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Consider Vines for Your Landscape

Vines are useful in the landscape as groundcovers, as a covering for a fence or blank wall, or as shading on an arbor or trellis to cool a patio or deck. Just remember that they can be very vigorous and sprawl over, twine around, climb up, or attach to whatever gets in their way. As long as you keep them within bounds and under control, they can be effective.

Like other plant groups (trees, shrubs, and so on), vines offer a variety of ornamental characteristics, including seasonal flower color, bright berries, and autumn color. Because most grow vertically, you can use them in tight spots where few other plants would fit. And they are versatile — they can create privacy, provide shade, and conceal unattractive landscape features.

Types of climbing vines

Vines are grouped into several types, according to the way they climb, as shown in Figure 1. Vines need to grow on something, either another plant or a trellis you provide. Before deciding what kind of support to provide for your favorite climbers, you need to know exactly how the vines attach themselves.


Figure 1: A look at the different ways vines attach.
  • Clinging vines. Examples are English ivy and Boston ivy. These vines have specialized growths — like little suction cups or claws — along their stems that can hook onto any surface they touch.
  • Sprawling vines. An example is a climbing rose. These vines are often vigorous, spreading plants. In order for them to climb, they need to be tied to a trellis or support.
  • Twining vines. These vines come in two types. Some, like star jasmine (Trachelospermum jasminoides), wrap around anything that falls in their way. Others, like grapes, have small, twining tendrils at the bases of their leaves. The tendrils grab and wrap around anything they can reach.

Should vines grow on walls or fences?

Clinging vines, such as English ivy and Virginia creeper, can attach so firmly to walls and fences that getting them off without damaging the structure becomes almost impossible. And sometimes the attaching parts of the plant work their way into cracks and crevices. As they enlarge and grow, they can lift shingles and damage even the sturdiest materials, such as concrete and brick.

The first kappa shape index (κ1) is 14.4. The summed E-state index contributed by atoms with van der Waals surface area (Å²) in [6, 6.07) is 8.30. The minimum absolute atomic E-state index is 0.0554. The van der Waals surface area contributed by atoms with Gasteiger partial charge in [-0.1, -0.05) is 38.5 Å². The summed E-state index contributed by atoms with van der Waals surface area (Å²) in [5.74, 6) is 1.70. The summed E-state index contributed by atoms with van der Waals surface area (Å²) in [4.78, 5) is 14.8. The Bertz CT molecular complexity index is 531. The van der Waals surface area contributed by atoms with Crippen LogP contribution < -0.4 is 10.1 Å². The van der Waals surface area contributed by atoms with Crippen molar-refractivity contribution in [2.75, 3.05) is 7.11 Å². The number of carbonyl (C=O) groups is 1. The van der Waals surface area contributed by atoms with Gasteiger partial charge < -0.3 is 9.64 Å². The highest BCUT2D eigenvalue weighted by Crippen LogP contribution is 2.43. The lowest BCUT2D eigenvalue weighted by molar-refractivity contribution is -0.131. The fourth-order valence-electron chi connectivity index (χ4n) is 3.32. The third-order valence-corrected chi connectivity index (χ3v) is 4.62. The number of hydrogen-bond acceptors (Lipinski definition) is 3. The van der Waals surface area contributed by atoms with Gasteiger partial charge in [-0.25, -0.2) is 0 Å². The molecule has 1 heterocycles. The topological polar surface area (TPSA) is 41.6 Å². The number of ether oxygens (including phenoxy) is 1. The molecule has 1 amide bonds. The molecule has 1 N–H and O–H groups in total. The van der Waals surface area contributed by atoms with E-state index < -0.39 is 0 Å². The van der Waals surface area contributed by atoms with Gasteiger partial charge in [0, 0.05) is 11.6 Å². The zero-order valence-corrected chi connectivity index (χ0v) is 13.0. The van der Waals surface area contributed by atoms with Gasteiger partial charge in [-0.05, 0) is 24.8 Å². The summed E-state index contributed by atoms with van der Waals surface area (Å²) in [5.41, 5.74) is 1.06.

Letting a clinging vine attach directly to the walls of your house usually isn't a good idea, unless the house is made of brick, stone, or aluminum siding. And even then you can have problems. Instead, build a trellis a few feet away from the side of the house and let it support the vine. That way, you can also paint the wall (behind the trellis) if you need to.

Supporting vines in your garden

As vines grow, the branches enlarge and the plant gets heavier. If the supports aren't strong enough, they can buckle under the weight. Build supports that are sturdy and long lasting. Two-inch galvanized pipe and pressure-treated 4x4 lumber are both good choices.

You have many ways to support a vine, from arbors to lath trellises to wires strung between secure anchors. The important thing is to plan the supporting device in advance, make it strong, and design it to fit the growth habit of the vine.

  • Probably the simplest way to support a vine is to let it climb up and ramble through a companion tree or shrub — the way many vines grow in nature. This display can be enchanting in a landscape if the two plants are good companions. Moderate growers, like clematis, happily associate with large shrubs. Vigorous growers, such as ivy, are best kept out of trees.
    Don't let any type of vine climb into the tops of trees. Vigorous vines usually compromise the health of the tree.
  • Heavy fences or the walls of outbuildings are another place to plant climbers, and these supports require little work from you. A chain-link fence can be transformed from an eyesore to a wall of color with a handsome climbing rose or Virginia creeper. In winter, the leaves drop from deciduous plants, but the eyesore will still look better than without the vine.
  • The classic structure for any vine is an arbor. The simplest of these may be a pair of posts with a timber or arch spanning the top. You train the vine to grow up the posts and over the arch. You can use a series of these arches to make a shady outdoor tunnel or to cover an entire patio. Attach wire to the posts to help the young vine find its way to the top.

Pruning vines in your garden

Pruning prevents vines from getting out of control, becoming too heavy, or growing into places that you don't want them. Prune heavily to keep the vine healthy and attractive.

  • Winter is a traditional time for pruning, but you can prune in any season to keep a rampant vine in check.
  • Prune flowering vines like wisteria immediately after the plants drop their blooms.
  • The best time to do your major pruning of vigorous-growing fruiting plants, such as grapes and kiwi, is during their dormant season (winter).

Choosing a vine for your garden

You can choose from dozens of vines to adorn the sides of buildings or fences as well as ramble through your shrubs and trees. If your space is limited, look for kinds that offer something interesting during more than one season — for example, beautiful flowers in spring and handsome foliage in summer. Some vines provide handsome bark on artistically twisting branches in winter, and others offer superb autumn color.

Plant encyclopedias are a good place to start digging deeper into the world of vines. You can also find a good selection of vines at botanical gardens and quality nurseries.

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